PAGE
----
Economic impact of UW-W in the millions

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Economic impact of UW-W in the millions

UW-Whitewater sophomore Halie Johnson serves customers at The Black Sheep restaurant on Feb. 18.

By Kimberly Wethal

Feb. 24, 2016

Professor of economics Russ Kashian said his name might be in a slightly bigger, bolder font on a new study finding UW-Whitewater’s local financial impact, but it’s the students who deserve the credit because they’re the ones who “created the magic.”

The “faculty-organized, student-driven” study focused on finding UW-W’s financial benefit to the community was led by head researcher and sophomore Taylor Griffith. With 10 of her peers and supervision from Kashian, Griffith’s team found the university’s annual economic impact to be $407 million.

Griffith had been involved with the project from the very beginning to the end. She participated in first survey conducted at a Warhawk football game in October, all the way through to its completion, and had gone with Kashian to present the results to Chancellor Beverly Kopper.

Once compiled, the final amount didn’t come as a shock to Griffith.

“It’s an incredible number, but it may not be surprising to me because I saw it every step of the way,” Griffith said. “Thinking about $407 million just in the area without thinking of all the other contextual stuff that went into it, is a lot of money, and is a lot of benefit that can go to not only students, but the families that live in the immediate area.”

The final number is comprised of the university’s spending, which included payroll, investments and supplies, along with any money spent in the community by those affiliated with or visiting UW-W.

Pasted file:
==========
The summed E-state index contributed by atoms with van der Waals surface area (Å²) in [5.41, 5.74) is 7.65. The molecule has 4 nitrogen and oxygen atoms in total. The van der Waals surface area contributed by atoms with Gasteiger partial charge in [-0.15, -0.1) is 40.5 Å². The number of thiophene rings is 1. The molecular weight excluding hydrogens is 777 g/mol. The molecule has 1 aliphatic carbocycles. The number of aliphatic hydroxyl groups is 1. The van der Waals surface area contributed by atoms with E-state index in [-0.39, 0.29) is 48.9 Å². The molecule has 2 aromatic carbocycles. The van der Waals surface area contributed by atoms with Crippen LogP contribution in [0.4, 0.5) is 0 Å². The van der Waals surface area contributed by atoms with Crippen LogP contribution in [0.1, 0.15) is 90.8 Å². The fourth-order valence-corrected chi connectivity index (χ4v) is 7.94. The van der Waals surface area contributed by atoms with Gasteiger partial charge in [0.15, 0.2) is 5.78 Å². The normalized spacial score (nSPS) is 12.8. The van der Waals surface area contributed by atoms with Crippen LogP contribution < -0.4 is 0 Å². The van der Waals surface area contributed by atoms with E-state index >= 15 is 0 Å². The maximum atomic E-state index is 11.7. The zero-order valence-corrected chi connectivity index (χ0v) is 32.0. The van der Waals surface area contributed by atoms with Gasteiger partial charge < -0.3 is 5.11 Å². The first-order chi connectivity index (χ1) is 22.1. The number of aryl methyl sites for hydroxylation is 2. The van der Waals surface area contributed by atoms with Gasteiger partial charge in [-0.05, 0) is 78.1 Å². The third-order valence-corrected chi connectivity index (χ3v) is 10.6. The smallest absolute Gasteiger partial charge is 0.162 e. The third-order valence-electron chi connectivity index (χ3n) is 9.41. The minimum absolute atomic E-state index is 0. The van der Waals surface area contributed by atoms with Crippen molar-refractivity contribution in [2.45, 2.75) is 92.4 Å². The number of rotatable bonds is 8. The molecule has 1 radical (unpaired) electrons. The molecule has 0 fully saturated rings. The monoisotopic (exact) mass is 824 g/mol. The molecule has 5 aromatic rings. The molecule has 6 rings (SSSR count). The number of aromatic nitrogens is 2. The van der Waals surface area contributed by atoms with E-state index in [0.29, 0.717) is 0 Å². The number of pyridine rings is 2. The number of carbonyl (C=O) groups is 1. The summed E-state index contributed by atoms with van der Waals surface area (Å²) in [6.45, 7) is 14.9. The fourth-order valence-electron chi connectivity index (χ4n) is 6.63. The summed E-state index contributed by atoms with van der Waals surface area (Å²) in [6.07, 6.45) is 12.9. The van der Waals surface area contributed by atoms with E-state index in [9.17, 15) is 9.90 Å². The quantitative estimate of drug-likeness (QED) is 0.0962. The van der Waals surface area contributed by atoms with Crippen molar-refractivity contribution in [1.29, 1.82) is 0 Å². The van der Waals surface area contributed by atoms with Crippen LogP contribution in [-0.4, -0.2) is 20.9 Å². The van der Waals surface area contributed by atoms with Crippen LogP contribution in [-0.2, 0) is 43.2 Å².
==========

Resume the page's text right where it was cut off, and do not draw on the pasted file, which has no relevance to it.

Compiling the information once the team had acquired it didn’t take long, Griffith said.

The study only includes revenue that can be compared from year to year, meaning additional revenue generated from construction projects – like Laurentide’s expansion or the building of Starin Hall – doesn’t count, Kashian said.

Kopper said she’s “proud” of the university’s impact on the region in a news release following the announcement of the study last week.

“Not only are we changing lives by offering students robust academic, cultural and athletic experiences, but UW-Whitewater also brings money, employment and volunteerism into the area,” Kopper said. “This economic study further demonstrates what a tremendous investment the campus is for our community and the people of Wisconsin.”

The university also contributes close to $18 million in tax revenue for the state. Visitors attending Young Auditorium shows, athletic events and summer camps contribute $14.6 million, according to the news release.

The study started as two separate projects – a smaller one tracking and estimating the revenue created by the university’s athletic programs by talking to people who attended and tailgated prior to the game, which led to the larger one spanning all of campus’ spending.